UPDATE : 2021/09/10
UPDATE : 2021/09/22
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UPDATE : 2021/07/14
Many travelers may think that they do not need to apply for ESTA if they enter the U.S. solely to transit to another country. However, all travelers from foreign countries who enter the U.S. without a visa need to apply for and receive ESTA, even for only transiting or transferring. This is because travelers transiting in the U.S. to other countries are considered to be present in the U.S. no matter how short their stay is. An even more important reason is to prevent suspicious parties traveling via the U.S. to other countries for improper reasons by screening them in advance with ESTA in the U.S., and block them from reaching the next destination. In the past, the United States have had severe damage by terrorist attacks from other countries and a large number of its citizens became victims. The ESTA program is a part of security measures based on the lessons of those tragedies from the past. All foreign travelers landing in the U.S., even for just one or two hours to transfer, are still required to obtain ESTA therefore, please prepare to apply for ESTA in advance.
The standards for application of ESTA remain unchanged even for cases of transit.
ESTA is required regardless of age, so remember to apply for all members of your traveling party transiting in the U.S. Even preschool children and infants are required to have ESTA. Since it may take about three days, or 72 hours, until you receive notice of the screening result after applying for ESTA, apply for it early if you have plans to travel to the U.S. or to transfer in the U.S.
If you have not received ESTA in advance, you may be rejected to enter the U.S. or to board your flight. Particularly when planning to travel as a family or in a group, we recommend checking flight numbers, destinations, and airports where you transit before hand.
Travelers entering the U.S. to transfer do so in three main cases: transit, transfer, and stopover (layover). While these might be familiar terms to frequent international travelers, not many people clearly understand the differences among them. The differences in the meaning of these three terms, and specific points to note, are described below.
|Transit||Transit is used to refer to a stop en route. It refers mainly to a flight landing at an airport along the way to refill fuel and food supplies before departing again for the final destination, in the same aircraft.
In most cases of transit on international flights, the plane remains in the airport for one to two hours, and those cases are either passengers wait inside the aircraft or move to a transit room in the airport. During transit, the aircraft’s interior will be cleaned, so if you leave the aircraft be sure to move any of your belongings stowed around your feet or in the seat pockets into the overhead compartments. Also, be sure to keep your passport and valuables on your person at all times when leaving your seat, even while staying inside the aircraft.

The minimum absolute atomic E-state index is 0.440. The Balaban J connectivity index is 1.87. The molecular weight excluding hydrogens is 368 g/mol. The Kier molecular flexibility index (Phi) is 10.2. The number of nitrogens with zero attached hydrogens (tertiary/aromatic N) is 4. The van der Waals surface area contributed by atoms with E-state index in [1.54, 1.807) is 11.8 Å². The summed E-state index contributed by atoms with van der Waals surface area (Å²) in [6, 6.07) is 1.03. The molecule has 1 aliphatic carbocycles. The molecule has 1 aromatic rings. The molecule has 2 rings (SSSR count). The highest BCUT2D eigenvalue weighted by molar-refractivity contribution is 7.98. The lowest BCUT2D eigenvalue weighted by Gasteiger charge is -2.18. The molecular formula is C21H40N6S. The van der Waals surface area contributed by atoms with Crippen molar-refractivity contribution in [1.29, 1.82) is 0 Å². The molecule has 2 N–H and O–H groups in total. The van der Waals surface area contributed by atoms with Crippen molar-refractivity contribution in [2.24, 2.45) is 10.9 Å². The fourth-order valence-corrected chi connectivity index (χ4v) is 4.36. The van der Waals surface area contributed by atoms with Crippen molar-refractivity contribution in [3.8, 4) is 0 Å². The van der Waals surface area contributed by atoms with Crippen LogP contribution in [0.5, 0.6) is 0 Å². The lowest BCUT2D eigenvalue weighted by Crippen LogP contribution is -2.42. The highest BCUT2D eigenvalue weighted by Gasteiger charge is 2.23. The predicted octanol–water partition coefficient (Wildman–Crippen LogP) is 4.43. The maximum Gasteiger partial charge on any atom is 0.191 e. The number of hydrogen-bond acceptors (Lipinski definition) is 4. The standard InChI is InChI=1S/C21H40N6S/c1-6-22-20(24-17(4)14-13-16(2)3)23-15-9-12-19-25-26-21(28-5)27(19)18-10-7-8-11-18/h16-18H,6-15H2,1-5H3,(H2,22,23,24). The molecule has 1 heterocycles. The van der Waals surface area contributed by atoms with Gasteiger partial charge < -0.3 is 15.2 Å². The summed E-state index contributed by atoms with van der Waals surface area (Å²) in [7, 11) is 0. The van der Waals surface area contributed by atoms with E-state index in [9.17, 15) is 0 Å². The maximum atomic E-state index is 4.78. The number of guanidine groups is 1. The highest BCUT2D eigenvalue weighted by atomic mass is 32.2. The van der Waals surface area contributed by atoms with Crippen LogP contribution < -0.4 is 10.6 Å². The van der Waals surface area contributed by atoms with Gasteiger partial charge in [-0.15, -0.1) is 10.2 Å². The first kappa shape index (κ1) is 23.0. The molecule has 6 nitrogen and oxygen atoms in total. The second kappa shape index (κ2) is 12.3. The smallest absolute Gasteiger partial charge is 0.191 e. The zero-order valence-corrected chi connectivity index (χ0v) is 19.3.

Airport staff will distribute transit cards to passengers when transiting. Although transit takes only a short time, be careful not to lose this card.
|Transfer||Transfer refers to changing flights. It differs from transit mainly with regard to whether or not the passenger takes the same aircraft to the final destination. Although in many cases the word “transit” is used to refer to the act of transferring flights as well, strictly speaking these two terms have different meanings.
Depending on factors of the transit time period and the airport’s structure, you may need to move inside the airport or change terminals during the transfer. Also, in some cases you may need to have a new boarding pass issued at the airport or where you transfer.
Ascertain information on transfer or transit in advance, and check thoroughly the airline when you receive your boarding pass at the time of departure.
|Stopover (layover)||Stopover refers mainly to a stay of 24 hours or longer en route to the destination. Although it is said that “stopover” is British English and “layover” is American English, the term “stopover” is used in the U.S. too.
Although stopover also may be used to refer to a stay of less than 24 hours or a stay that involves a change of dates from one day to the next, normally it refers to a stay of 24 hours or longer.
Travelers who meet all four of the following conditions may transit/transfer/stopover in the U.S. with ESTA without applying for a visa:
|①||They must have a valid passport with an IC chip|
|②||They must have roundtrip air or sea tickets to their destination, or onward tickets to a third country|
|③||They must not stay in the U.S. for longer than 90 days after arrival|
|④||They must be traveling to the U.S. for purposes of sightseeing, short-term business trip, or transit*|
* As used here, this refers to transit, transfer, or stopover to a third country.
Travelers must apply for and receive ESTA even when transiting in the U.S. to a third country without a visa.
You must apply for ESTA in any of the following cases: transit, transfer, or stopover (layover).
Please understand that ESTA application is required for all travelers traveling via the U.S., both adults and children, regardless of age, gender, nationality, occupation, etc. This is necessary for purposes of the travelers’ own safety as well as U.S. national security.
Also, if it appears that you will not have much time for transit or transfer, consult with your airline or tour agency on steps such as changing your flights. Since a long trip inevitably will involve a long time in flight, such trips are more likely to involve transit or transfer en route to the destination. Try to plan a trip that will not put to much pressure on your health or your schedule.
UPDATE : 2021/06/29